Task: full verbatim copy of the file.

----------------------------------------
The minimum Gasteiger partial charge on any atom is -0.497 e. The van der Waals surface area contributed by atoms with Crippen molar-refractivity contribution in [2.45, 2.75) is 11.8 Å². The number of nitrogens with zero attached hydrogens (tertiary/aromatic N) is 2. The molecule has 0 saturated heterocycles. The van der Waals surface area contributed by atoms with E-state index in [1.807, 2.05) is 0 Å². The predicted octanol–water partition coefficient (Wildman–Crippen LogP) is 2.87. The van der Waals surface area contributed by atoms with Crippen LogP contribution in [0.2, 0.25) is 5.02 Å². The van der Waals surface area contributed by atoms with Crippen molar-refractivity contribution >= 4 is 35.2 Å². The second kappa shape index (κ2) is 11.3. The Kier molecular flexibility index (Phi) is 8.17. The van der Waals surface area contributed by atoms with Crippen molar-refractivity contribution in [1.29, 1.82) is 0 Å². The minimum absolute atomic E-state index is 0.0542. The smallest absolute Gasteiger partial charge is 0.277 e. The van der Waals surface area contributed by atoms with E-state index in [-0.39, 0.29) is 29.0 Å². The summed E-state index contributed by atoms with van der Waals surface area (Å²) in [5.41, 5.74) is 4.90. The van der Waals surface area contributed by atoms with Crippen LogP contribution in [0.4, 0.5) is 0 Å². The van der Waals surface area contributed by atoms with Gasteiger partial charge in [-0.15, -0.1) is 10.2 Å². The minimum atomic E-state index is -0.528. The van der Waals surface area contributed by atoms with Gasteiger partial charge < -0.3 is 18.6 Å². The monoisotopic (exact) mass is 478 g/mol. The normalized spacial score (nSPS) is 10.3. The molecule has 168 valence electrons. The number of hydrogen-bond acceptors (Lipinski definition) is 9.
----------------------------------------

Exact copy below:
The minimum Gasteiger partial charge on any atom is -0.497 e. The van der Waals surface area contributed by atoms with Crippen molar-refractivity contribution in [2.45, 2.75) is 11.8 Å². The number of nitrogens with zero attached hydrogens (tertiary/aromatic N) is 2. The molecule has 0 saturated heterocycles. The van der Waals surface area contributed by atoms with E-state index in [1.807, 2.05) is 0 Å². The predicted octanol–water partition coefficient (Wildman–Crippen LogP) is 2.87. The van der Waals surface area contributed by atoms with Crippen LogP contribution in [0.2, 0.25) is 5.02 Å². The van der Waals surface area contributed by atoms with Crippen molar-refractivity contribution >= 4 is 35.2 Å². The second kappa shape index (κ2) is 11.3. The Kier molecular flexibility index (Phi) is 8.17. The van der Waals surface area contributed by atoms with Crippen molar-refractivity contribution in [1.29, 1.82) is 0 Å². The minimum absolute atomic E-state index is 0.0542. The smallest absolute Gasteiger partial charge is 0.277 e. The van der Waals surface area contributed by atoms with E-state index in [-0.39, 0.29) is 29.0 Å². The summed E-state index contributed by atoms with van der Waals surface area (Å²) in [5.41, 5.74) is 4.90. The van der Waals surface area contributed by atoms with Crippen LogP contribution in [0.4, 0.5) is 0 Å². The van der Waals surface area contributed by atoms with Gasteiger partial charge in [-0.15, -0.1) is 10.2 Å². The minimum atomic E-state index is -0.528. The van der Waals surface area contributed by atoms with Gasteiger partial charge < -0.3 is 18.6 Å². The monoisotopic (exact) mass is 478 g/mol. The normalized spacial score (nSPS) is 10.3. The molecule has 168 valence electrons. The number of hydrogen-bond acceptors (Lipinski definition) is 9.